More about Internet of Things news as Google-owned Nest Labs has launched a camera that senses movement in a user’s home and alerts them via a smartphone app.

On Wednesday, Nest announced a new home monitoring camera dubbed Nest Cam. The brand-new camera has a cloud-based subscription service, Nest Aware, which allows to save 10 days of video footage captured from the device.

This cloud service costs $10 per month. Paying $5 a month, customers can add another camera to the subscription. Plus, it’s also possible to keep 30 days of continuous video off one camera for $30 per month.

It’s about the “home taking care of itself and taking care of you.You don’t have to program your home. It should know what to do,” says Maxime Veron, head of hardware product marketing at Nest, according to USA Today.

As for Nest Cam’s potential, it includes an 8X digital zoom, speaker and mic. In addition, the home monitoring camera captures 1080p high-def video and uses eight infrared LEDs.

Sounds good? Surely! But it is not as good as it could be. The minimal Nest’s nature shows an important problem with home automation and the Internet of Things in general.

Do the great Nest’s products talk to each other? Yes, they do. Do they talk to other smart home devices? No, they don’t. Obviously, that problem makes customers keep waiting for the long-promised Internet of Things.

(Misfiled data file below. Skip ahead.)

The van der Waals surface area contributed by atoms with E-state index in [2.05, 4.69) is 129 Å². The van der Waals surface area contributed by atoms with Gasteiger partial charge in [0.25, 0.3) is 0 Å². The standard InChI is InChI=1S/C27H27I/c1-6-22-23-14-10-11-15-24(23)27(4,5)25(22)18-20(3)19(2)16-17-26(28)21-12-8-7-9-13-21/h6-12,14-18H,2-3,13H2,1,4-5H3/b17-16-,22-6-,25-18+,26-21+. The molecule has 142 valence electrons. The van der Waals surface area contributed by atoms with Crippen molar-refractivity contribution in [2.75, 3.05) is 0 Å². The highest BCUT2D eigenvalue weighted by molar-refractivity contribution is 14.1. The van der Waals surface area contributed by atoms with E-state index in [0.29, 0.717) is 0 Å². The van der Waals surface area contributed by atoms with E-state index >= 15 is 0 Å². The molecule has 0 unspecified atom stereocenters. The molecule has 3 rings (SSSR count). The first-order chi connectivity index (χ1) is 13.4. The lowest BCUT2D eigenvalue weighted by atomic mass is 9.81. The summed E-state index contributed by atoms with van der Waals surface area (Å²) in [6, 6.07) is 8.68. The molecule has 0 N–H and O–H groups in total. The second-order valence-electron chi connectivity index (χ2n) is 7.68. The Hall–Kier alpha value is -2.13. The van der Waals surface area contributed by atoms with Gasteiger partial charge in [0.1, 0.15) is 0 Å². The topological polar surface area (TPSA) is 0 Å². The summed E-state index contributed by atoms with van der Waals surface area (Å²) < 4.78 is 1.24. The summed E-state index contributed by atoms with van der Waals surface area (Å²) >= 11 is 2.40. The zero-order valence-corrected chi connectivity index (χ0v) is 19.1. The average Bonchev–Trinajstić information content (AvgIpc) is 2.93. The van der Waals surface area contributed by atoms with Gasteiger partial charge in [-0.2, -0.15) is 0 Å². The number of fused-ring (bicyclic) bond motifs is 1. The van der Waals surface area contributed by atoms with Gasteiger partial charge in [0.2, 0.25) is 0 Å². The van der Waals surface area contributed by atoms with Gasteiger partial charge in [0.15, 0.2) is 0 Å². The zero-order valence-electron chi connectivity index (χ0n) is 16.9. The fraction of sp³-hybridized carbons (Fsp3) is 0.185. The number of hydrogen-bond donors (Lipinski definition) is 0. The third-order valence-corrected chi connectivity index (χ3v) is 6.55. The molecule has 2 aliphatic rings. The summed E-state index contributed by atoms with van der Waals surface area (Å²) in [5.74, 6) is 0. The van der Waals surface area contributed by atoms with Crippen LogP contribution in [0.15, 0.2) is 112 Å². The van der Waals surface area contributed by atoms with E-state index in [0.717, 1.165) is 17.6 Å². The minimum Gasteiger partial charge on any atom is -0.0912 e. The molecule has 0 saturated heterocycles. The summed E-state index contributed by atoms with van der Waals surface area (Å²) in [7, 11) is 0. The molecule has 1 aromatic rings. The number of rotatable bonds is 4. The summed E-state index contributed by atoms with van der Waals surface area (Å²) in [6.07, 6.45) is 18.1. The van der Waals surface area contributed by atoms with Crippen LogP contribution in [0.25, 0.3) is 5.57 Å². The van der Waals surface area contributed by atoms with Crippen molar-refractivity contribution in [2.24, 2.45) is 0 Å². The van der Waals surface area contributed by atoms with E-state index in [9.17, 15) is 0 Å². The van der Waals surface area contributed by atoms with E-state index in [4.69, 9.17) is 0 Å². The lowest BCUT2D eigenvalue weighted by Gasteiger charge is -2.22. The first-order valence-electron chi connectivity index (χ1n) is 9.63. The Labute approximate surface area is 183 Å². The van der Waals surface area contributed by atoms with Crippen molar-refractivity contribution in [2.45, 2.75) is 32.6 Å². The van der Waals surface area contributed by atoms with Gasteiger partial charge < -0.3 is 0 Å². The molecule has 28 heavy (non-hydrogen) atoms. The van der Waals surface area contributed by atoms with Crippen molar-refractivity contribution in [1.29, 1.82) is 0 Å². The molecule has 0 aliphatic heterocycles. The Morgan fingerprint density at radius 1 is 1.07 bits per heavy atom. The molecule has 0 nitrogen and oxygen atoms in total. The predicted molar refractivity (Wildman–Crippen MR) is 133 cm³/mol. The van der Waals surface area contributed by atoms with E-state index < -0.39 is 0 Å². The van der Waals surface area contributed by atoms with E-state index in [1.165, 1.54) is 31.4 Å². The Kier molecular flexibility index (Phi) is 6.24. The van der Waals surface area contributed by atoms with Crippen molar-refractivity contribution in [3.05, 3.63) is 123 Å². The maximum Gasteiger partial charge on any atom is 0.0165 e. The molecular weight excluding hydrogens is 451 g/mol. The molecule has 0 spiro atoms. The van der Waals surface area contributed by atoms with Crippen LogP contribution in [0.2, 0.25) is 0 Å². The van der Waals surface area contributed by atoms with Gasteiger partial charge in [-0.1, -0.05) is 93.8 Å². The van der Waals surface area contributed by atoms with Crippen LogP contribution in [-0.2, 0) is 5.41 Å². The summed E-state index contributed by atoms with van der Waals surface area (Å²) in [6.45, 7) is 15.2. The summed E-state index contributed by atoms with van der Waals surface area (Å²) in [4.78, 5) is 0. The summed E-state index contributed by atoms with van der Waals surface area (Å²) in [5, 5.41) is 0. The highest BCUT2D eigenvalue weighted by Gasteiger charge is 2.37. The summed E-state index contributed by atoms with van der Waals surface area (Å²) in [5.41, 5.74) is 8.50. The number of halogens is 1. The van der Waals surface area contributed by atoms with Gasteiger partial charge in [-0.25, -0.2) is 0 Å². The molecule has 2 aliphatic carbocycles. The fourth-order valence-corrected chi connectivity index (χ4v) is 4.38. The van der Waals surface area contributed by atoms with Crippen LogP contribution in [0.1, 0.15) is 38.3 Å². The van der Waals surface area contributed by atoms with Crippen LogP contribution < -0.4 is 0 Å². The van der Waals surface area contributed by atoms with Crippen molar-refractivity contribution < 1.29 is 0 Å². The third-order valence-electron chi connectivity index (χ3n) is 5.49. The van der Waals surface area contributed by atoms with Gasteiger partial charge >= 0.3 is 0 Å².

Naturally, Nest would like to connect their products to other smart devices. So, the company’s CEO, Tony Fadell, spoke about a programming language, Weave, that Google announced at its recent I/O developer conference. Nest products are going to support this communications protocol via a new IoT operating system called Brillo.

“It provides all the fundamental building blocks a developer needs to build a connected product,” said Greg Hu speaking of the software for the Internet of Things products that is going to be developed. But still, Weave’s potential is not clear enough.

Well, nowadays too many companies push their hardware onto the much-promoted Internet of Things. Samsung, Intel and Cisco announced Iotivity. Apple is developing its HomeKit. In addition to that, there are AllJoyn and Zigbee. Unfortunately, all these open-source systems can be just ironically called the Internet of Things.

However,  Mashable reads that Nest is negotiating with insurance companies to give their customers a 5% discount on their monthly premiums in case they have a Nest Protect, the smoke alarm. It’s a nice step to make users feel less confused while waiting for the ‘true’ Internet of Things. Or feel like they are making hard cash savings at least.

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